Is Objectivity in Journalism Even Possible?

Illustration of journalistic objectivity
Alex Eben Meyer

That journalists should strive for impartiality when reporting the news is an article of faith in America. Objectivity has long been seen as the gold standard of journalistic integrity. But if the demise of the FCC’s fairness doctrine in 1987 eroded that ideal, more recent social currents have all but toppled it. The threat of authoritarianism and the growing influence of journalists from marginalized backgrounds have given fresh kindling to one of the profession’s hottest debates. As the new dean of Columbia Journalism School, Jelani Cobb wanted to confront the issue. And so this fall, in the first public program of his deanship, Cobb convened “The Objectivity Wars,” a hard-hitting panel discussion in Pulitzer Hall moderated by Kyle Pope, editor and publisher of the Columbia Journalism Review.

A critical tone was set as Wesley Lowery, who won a Pulitzer in 2016 at age twenty-five as part of a Washington Post team reporting on police shootings, reminded the room that “the act of journalism, no matter how much we may fetishize the idea of objectivity, requires a series, a pyramid, of subjective decision-making.” For Lowery, those decisions — what stories to run, what resources to invest, who to quote — are limited by the people who make the decisions and the interests they serve. And in the history of American journalism, he said, those decisions have been made “almost exclusively by upper-class white men.”

Lowery recalled that in 2019, President Donald Trump tweeted that four congresswomen of color should “go back” to the “crime infested [countries] from which they came” — which, said Lowery, “by all objective fact is a nativist attack, and nativism is a form of racism. The thing he did was racist. And yet most of our news organizations refused to describe it as such. Here we are, the bulwarks of our democracy, the fourth estate, too scared to look at the sky and say that it’s blue.”

Rutgers historian David Greenberg ’01GSAS noted that objectivity was never the bedrock of early American newspapers, which for most of the nineteenth century were aligned with political parties (thus names like the Springfield Republican and the St. Louis Globe-Democrat). But, he explained, the rise of professionalization and the application of scientific methods to studying the social world seeped into journalism, so that when Adolph Ochs bought the New York Times in 1896, he promised to “give the news impartially, without fear or favor.”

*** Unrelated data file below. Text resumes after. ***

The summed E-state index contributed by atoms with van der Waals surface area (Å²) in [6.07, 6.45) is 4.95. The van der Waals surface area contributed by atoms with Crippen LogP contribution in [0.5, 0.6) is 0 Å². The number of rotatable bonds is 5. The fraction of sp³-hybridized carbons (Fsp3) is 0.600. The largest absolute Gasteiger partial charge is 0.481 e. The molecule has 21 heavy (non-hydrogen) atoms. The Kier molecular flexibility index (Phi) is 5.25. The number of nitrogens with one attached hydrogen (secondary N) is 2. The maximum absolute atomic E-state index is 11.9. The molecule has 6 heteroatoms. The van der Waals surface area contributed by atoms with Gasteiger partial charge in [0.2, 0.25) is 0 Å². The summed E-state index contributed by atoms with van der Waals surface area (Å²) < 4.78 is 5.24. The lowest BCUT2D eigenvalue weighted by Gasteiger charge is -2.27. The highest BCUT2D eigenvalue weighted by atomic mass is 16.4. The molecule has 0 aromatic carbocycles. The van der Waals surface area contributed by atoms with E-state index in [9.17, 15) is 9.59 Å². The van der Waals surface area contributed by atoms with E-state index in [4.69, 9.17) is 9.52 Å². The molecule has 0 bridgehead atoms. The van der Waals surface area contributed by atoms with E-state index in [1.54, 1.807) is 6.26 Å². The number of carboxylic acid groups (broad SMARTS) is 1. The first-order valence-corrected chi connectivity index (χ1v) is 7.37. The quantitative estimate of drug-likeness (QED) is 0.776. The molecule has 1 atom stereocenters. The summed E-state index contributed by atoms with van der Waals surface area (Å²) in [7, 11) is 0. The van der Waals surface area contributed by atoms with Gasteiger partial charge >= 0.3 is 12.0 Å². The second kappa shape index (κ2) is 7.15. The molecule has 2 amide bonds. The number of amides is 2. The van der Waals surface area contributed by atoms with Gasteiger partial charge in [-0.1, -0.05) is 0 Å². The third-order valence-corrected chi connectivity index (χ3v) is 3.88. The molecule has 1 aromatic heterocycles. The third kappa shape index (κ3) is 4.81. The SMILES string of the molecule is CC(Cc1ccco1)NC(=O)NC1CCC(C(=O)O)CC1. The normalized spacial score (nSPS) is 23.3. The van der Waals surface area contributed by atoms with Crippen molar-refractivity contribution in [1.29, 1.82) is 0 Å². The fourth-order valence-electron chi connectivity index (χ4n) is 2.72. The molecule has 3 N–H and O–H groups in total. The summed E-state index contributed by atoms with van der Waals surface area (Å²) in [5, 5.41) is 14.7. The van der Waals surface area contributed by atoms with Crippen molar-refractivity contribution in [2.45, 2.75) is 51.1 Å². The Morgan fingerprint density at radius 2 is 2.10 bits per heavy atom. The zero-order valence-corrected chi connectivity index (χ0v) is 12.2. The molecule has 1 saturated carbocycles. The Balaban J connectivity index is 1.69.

While acknowledging the pitfall of “both-sides-ism” — giving equal weight to an opposing argument regardless of its soundness — Greenberg defended the pursuit of objectivity as “the attempt to identify our own biases and correct for them so they don’t inflect the conveyance of the news.” He argued that “aspirational journalistic objectivity” was an essential “baseline” in a news ecosystem swimming with opinion, advocacy, and partisanship.

North Carolina–based journalist Lewis Raven Wallace had a different take. Before being fired in 2017 for publishing a blog post on called “Objectivity is dead, and I’m okay with it,” Wallace had covered the economy for public radio. But Trump’s election changed everything. Wallace, who is a trans man and who entered journalism from an activist background, had suppressed his moral judgments in the name of neutrality. Now he attended meetings where such questions arose as: if we run two stories on Trump’s lies, do we need a third story about something good that he did?

Lowery, who is Black, focused on how the banner of objectivity has served the status quo. “There’s not a single day in most cities that the local mainstream newspapers properly, fairly, accurately cover the Black community, the immigrant community, the gay community,” he said. He ascribed this failure to the lack of distinction between “subjective” and “objective” journalists. “It’s a bunch of people telling themselves they’re objective journalists and then writing their opinions into the news, and doing so by deciding what stories they cover and what stories they don’t cover.” Objectivity, said Lowery, “has always been wielded to silence people who do not fit with the politics of the people who own and operate the newspapers.”

New Yorker writer Masha Gessen took things a step further. “My argument,” Gessen said, “is simply that if we’re going to have an ideal, then moral clarity would be a much better guiding ideal for journalism than objectivity.” Writing about AIDS in the gay press in the 1980s, Gessen, who is nonbinary, realized that journalism was “inherently political,” and that journalistic choices created realities that would not have otherwise existed. “We reported on drug trials, on promising drugs, and people found out about them because they read about it.” As for objectivity, Gessen said, “it’s a style that since the beginning of the Trump presidency has served to normalize things that ought not be normalized.”

Despite political clouds overhead, the day was not without a ray of levity. At one point, Lowery noted that the newspaper industry “until very recently had completely excluded people of color from its leadership,” and that if J-school founder Joseph Pulitzer were to come back to life, he would hardly know what to make of the people on the panel, “much less that Jelani Cobb is the dean of the school.”

Amid laughter, Cobb, offstage, called out, “He had an editor named Frank Cobb. He just didn’t look like me.”


This article appears in the Winter 2022-23 print edition of Columbia Magazine with the title "Objectivity and Its Discontents."

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